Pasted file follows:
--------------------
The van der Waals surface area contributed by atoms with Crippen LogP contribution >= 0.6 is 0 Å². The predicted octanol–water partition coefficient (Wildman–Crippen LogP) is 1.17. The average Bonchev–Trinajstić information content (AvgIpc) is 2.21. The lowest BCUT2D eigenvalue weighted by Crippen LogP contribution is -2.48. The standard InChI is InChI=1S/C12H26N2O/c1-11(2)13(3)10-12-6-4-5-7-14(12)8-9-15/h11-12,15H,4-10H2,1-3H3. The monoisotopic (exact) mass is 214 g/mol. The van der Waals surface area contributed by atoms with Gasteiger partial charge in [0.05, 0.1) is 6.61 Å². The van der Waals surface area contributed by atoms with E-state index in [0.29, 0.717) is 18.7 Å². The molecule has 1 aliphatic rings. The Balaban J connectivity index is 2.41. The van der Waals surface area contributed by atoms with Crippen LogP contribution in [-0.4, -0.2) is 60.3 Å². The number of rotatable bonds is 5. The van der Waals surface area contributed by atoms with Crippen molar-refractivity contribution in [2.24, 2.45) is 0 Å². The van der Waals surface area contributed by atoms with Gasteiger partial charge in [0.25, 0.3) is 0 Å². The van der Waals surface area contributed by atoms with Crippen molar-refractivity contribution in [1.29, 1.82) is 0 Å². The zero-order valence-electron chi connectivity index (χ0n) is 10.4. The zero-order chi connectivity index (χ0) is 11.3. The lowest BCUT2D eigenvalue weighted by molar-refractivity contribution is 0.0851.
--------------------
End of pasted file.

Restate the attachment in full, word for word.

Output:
The van der Waals surface area contributed by atoms with Crippen LogP contribution >= 0.6 is 0 Å². The predicted octanol–water partition coefficient (Wildman–Crippen LogP) is 1.17. The average Bonchev–Trinajstić information content (AvgIpc) is 2.21. The lowest BCUT2D eigenvalue weighted by Crippen LogP contribution is -2.48. The standard InChI is InChI=1S/C12H26N2O/c1-11(2)13(3)10-12-6-4-5-7-14(12)8-9-15/h11-12,15H,4-10H2,1-3H3. The monoisotopic (exact) mass is 214 g/mol. The van der Waals surface area contributed by atoms with Gasteiger partial charge in [0.05, 0.1) is 6.61 Å². The van der Waals surface area contributed by atoms with E-state index in [0.29, 0.717) is 18.7 Å². The molecule has 1 aliphatic rings. The Balaban J connectivity index is 2.41. The van der Waals surface area contributed by atoms with Crippen LogP contribution in [-0.4, -0.2) is 60.3 Å². The number of rotatable bonds is 5. The van der Waals surface area contributed by atoms with Crippen molar-refractivity contribution in [2.24, 2.45) is 0 Å². The van der Waals surface area contributed by atoms with Gasteiger partial charge in [0.25, 0.3) is 0 Å². The van der Waals surface area contributed by atoms with Crippen molar-refractivity contribution in [1.29, 1.82) is 0 Å². The zero-order valence-electron chi connectivity index (χ0n) is 10.4. The zero-order chi connectivity index (χ0) is 11.3. The lowest BCUT2D eigenvalue weighted by molar-refractivity contribution is 0.0851.